The home has grown to be the focus of work and recreation. With the advent of better technology, more and more people are setting up shops in their houses. No more long commutes to work, no more office politics to bear, and best of all, no more bosses!
But perhaps, the greatest attraction for this growing trend is that a home business allows for family togetherness. The word “together” turns up frequently in conversations with home-based businesspersons.
A home business allows the family to be united for a shared purpose and to work together to develop the business. Home employment also provides working parent the opportunity to spend more time with the family. In many instances, home-based businesses are even strengthening family relationships by enabling the whole family to get involved. Instead of going in separate directions, more and more husbands and wives are pooling their energies and working toward a common goal. At the same time, children have an opportunity to see what their parents do for a living, and to learn about business firsthand.
However, those who seek the benefit of being close to family find themselves in a dismaying dilemma. As they are starting their business, they must work harder; and by focusing more on work, they discover themselves devoting lesser time for their families. Even while working at home, they still suffer from the same time famine that afflicted them in the corporate world. Since their hard work is presumably for the gain of the entire family, they expect their family members to understand and allow them the space and freedom to work.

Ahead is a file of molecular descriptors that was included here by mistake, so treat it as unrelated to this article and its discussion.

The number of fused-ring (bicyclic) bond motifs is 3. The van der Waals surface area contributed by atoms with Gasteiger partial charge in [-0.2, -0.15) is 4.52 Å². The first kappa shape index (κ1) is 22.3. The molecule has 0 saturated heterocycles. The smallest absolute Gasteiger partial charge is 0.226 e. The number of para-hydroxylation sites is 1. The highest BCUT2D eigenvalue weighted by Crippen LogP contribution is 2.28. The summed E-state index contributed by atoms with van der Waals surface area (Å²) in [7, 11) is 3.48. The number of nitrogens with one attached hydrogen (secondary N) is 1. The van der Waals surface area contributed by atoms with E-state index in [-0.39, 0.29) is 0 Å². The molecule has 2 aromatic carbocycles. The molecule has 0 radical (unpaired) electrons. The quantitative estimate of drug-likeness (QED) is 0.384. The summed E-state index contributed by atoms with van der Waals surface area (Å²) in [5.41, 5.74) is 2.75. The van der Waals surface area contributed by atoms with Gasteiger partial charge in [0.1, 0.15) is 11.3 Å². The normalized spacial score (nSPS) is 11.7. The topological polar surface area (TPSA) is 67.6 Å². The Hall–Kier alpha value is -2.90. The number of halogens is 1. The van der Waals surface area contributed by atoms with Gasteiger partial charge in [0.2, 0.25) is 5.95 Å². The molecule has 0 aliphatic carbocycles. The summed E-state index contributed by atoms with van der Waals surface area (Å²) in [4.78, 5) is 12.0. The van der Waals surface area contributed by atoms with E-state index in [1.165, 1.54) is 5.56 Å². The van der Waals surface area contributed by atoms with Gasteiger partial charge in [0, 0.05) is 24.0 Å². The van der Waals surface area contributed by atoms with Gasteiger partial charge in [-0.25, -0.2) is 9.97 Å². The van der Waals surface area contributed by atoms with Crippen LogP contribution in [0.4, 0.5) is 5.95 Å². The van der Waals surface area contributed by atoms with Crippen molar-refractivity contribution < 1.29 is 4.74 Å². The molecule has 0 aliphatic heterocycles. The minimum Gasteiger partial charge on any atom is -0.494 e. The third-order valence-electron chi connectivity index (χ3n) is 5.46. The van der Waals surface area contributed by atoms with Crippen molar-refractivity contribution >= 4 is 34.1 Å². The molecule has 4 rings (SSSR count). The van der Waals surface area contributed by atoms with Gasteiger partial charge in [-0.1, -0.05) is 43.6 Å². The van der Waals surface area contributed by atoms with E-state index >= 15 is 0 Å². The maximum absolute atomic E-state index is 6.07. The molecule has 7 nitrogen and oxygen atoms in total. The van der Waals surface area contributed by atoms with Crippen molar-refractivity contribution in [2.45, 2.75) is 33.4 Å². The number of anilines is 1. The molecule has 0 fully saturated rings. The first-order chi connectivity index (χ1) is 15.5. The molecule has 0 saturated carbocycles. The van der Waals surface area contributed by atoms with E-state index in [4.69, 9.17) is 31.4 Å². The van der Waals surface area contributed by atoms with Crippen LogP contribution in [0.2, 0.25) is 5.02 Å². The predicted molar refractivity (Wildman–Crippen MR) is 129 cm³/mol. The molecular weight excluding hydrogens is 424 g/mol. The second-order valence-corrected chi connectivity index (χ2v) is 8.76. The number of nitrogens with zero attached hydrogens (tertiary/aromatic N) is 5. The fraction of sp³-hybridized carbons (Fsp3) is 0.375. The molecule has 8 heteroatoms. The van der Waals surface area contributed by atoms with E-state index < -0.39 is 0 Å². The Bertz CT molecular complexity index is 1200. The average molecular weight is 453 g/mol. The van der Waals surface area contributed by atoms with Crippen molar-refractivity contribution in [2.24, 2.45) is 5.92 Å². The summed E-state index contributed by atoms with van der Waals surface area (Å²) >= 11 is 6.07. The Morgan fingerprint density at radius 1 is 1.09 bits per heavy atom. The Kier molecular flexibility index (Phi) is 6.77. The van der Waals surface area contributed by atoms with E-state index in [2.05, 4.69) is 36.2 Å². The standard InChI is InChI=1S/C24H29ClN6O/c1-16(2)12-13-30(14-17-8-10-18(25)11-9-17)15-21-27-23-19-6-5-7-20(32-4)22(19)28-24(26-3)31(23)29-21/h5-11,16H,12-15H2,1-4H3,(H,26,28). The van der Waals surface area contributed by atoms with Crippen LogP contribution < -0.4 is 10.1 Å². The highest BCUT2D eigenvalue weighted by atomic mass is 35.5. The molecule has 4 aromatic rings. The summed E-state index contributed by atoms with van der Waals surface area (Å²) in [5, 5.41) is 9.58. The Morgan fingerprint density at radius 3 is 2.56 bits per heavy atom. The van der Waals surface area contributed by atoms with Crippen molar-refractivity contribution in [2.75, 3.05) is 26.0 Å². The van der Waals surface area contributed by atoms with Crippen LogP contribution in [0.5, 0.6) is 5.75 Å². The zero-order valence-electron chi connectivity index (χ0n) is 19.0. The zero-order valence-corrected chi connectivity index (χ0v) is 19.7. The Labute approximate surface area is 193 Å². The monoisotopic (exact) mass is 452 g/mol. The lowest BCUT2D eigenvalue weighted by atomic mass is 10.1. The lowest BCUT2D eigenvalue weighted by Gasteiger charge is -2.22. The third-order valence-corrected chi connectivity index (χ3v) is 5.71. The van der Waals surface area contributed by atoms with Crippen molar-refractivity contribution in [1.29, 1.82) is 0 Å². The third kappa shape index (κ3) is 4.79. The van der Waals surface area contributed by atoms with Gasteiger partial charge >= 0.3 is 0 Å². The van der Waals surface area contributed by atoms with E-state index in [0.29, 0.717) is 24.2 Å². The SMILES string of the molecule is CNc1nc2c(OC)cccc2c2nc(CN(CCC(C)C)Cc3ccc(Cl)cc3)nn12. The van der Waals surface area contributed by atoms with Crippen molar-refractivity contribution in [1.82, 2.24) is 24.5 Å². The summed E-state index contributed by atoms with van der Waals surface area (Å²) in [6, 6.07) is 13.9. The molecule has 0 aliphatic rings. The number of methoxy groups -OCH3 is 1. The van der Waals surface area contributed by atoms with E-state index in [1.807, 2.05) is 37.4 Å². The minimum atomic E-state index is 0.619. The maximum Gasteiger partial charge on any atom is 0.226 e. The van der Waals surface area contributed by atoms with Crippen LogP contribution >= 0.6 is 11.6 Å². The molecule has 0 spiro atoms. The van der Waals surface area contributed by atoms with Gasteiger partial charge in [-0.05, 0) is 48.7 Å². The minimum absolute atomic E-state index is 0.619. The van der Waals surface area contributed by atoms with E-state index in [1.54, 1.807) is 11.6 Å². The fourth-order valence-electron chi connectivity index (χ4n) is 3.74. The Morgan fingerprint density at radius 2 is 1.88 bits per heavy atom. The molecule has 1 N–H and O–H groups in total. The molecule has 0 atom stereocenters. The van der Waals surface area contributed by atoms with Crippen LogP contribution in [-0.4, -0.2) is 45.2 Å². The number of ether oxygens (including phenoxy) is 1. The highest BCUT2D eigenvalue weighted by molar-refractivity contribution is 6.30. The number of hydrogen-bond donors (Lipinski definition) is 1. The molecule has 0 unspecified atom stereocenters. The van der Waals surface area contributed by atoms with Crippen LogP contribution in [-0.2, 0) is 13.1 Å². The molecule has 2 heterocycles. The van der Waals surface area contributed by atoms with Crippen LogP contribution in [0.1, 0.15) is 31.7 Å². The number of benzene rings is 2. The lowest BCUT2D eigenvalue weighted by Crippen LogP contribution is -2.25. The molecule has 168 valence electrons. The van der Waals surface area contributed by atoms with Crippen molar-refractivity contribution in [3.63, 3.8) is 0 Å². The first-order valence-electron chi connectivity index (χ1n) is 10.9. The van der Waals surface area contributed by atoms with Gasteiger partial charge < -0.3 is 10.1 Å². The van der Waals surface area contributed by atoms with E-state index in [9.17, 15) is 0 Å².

As a result, a home business can pose the risk of creating conflicts within your family. If your only activity is your business, it is likely that your family and social life will suffer. Some people even get divorced because of problems resulting directly from pressures of starting and operating a business. Some are able to successfully juggle their responsibilities, while others let the stress of the business take over their lives.